Kill Your Darlings

I think that I finally had my first significant experience with that.

Kurt (my main character) is involved in two different investigations. As a part of one of them, he needs to interview the leaders of two delegations. After the interview with the first delegation, he gets a tip for his other investigation and tells Sudeep (a major character with whom he’s working) that he needs to follow-up on it and she agrees. This allows him to go chase after a lead in this other investigation.

So tonight I’m reading this and I get to that part and I say to myself, “oh no she wouldn’t.” Then I immediately apply the “would he really” rule from James N. Frey’s How to Write A Damned Good Novel. Would she really accept Kurt switching gears and putting off their investigation and the answer is “No.”

“Damn,” I say and put the laptop down and pace a circle in the room. I sit back down, reread the scene, and apply the rule again. Same answer. Now I feel more confident that it’s the right answer, NO WAY would she go for it. BUT that means the entire next scene doesn’t happen next. I read that scene and double-check my outline to see if I can just punch it in later and nope, it doesn’t fit. It’s now superfluous.

Another round of pacing. The bummer is that I “like” the scene and it might even be well-written. But it doesn’t matter. Sudeep would not accept that outcome and it changes what comes next and the change means the next scene is no longer needed in the book.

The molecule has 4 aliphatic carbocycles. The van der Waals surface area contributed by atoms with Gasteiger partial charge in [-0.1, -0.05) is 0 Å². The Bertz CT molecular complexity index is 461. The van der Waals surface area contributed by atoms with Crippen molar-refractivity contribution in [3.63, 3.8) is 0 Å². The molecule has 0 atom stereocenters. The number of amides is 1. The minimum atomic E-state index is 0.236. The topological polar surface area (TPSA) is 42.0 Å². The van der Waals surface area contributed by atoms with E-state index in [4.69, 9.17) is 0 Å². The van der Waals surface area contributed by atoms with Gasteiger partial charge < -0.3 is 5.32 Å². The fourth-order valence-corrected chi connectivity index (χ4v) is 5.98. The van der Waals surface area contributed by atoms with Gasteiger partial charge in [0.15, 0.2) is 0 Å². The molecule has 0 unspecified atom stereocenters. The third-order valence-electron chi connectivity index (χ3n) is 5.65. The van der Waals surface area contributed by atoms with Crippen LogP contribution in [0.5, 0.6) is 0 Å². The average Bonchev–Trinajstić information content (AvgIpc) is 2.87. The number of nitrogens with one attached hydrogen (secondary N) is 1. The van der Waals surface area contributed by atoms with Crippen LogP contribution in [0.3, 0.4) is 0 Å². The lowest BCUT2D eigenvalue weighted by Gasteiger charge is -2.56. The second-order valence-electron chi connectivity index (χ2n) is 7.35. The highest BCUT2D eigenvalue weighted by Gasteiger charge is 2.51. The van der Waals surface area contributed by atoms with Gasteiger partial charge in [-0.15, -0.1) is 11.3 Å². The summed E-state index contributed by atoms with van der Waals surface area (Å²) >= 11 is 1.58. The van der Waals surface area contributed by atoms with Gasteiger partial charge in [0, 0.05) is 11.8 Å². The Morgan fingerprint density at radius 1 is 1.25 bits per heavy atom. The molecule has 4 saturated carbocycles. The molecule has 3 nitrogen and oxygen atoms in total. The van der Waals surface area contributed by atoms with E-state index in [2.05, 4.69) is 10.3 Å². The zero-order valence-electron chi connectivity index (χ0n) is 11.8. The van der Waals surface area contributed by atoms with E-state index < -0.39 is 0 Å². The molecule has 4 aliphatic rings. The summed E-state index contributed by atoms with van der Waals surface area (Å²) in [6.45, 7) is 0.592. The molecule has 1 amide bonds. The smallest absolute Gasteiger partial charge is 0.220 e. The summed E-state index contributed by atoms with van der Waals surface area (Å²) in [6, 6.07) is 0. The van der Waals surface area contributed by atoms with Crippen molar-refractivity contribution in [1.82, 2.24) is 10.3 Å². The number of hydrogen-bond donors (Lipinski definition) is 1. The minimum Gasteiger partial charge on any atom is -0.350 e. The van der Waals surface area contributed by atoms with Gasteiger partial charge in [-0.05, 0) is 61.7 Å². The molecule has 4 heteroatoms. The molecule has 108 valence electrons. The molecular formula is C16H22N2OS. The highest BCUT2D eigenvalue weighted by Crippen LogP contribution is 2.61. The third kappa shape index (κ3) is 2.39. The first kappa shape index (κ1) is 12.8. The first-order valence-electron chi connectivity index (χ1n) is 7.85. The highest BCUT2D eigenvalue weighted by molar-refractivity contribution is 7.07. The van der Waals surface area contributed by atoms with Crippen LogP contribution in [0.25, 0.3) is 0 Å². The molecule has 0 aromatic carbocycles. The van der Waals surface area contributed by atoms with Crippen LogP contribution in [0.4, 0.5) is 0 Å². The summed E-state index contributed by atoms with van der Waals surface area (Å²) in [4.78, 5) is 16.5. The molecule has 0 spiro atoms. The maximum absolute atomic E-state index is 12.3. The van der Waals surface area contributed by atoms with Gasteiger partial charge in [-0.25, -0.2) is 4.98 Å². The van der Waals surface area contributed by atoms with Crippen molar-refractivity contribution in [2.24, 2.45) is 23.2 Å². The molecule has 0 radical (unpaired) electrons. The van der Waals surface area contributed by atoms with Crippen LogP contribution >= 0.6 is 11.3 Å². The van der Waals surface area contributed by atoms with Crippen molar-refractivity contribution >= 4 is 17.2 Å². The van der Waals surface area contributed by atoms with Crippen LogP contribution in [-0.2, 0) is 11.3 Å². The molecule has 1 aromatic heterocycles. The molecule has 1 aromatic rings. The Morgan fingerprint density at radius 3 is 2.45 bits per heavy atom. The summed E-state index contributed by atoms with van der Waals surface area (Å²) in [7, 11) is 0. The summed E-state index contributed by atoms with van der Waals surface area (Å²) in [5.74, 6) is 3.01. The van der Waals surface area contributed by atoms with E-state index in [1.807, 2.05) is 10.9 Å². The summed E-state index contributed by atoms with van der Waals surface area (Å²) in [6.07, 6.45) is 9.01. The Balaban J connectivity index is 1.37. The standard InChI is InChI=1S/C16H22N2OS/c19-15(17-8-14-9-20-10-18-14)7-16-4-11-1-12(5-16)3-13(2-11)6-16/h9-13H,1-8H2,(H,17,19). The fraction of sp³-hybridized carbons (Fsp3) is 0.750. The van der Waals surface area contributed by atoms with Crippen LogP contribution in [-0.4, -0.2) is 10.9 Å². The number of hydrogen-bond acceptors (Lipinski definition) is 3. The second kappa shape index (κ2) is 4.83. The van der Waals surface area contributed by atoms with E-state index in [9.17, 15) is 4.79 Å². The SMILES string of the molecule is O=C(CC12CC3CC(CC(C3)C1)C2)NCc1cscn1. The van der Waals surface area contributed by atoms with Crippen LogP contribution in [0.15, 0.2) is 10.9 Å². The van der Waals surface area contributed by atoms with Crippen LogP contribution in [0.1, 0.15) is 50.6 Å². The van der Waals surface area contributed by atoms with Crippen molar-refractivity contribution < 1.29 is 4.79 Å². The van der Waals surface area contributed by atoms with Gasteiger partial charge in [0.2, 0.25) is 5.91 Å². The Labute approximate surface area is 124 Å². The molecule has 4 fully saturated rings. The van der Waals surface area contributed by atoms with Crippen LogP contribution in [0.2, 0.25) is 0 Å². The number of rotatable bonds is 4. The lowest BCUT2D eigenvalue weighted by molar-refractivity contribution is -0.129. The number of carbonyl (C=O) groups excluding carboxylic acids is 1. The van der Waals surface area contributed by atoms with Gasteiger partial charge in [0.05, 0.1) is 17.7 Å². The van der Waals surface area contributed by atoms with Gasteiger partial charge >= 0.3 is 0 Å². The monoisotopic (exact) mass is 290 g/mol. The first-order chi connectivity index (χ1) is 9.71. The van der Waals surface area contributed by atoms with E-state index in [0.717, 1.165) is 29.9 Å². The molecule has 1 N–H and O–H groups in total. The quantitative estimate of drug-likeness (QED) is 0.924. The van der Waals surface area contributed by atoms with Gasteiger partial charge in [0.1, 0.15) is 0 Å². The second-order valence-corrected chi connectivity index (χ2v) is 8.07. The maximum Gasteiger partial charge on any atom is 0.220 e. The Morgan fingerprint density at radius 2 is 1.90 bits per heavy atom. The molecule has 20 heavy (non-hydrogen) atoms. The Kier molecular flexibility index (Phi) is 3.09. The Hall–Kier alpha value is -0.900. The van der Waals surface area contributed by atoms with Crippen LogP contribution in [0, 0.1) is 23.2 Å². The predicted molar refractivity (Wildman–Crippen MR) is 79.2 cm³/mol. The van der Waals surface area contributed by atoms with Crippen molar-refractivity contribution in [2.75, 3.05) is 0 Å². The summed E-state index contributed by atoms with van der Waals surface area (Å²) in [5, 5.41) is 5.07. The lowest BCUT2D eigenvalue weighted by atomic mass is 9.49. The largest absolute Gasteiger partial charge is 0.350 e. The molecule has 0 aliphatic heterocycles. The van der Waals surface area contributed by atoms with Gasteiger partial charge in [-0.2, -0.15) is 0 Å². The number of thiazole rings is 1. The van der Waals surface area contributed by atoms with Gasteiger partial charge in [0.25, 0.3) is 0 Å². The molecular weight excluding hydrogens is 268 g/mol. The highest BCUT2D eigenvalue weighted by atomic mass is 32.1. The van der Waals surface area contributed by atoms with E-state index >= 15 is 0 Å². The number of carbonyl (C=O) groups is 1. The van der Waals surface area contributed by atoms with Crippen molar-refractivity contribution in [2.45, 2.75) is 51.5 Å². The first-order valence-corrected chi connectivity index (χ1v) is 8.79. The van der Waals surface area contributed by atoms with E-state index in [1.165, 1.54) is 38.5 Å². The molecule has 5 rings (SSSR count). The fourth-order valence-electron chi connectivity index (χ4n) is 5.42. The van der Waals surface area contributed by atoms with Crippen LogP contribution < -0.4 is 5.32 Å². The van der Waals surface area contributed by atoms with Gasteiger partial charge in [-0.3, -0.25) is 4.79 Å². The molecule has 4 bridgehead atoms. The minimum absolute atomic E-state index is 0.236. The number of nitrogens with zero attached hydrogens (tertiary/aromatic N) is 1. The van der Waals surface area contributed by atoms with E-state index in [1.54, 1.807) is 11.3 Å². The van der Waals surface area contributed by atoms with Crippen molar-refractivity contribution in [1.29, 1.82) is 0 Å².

1,000 words deleted.

I hated to part with them. But I knew it was the right thing to do. I suspect that qualitatively I am still nowhere near the kinds of darlings Stephen King discusses killing in On Writing, but I do think that I finally got to experience killing one of my own darlings.

Now lest you fret that this is a downer post, it is not. Two extreme positives here. First, all of that time I invested over the years reading books about writing (ahem, instead of writing) is actually paying off. Second, as much as I didn’t like cutting the scene, I do believe it improved the novel both by making the character actions more congruent and by making the book tighter and the whole point of what I’m trying to do right now is make the book tighter.


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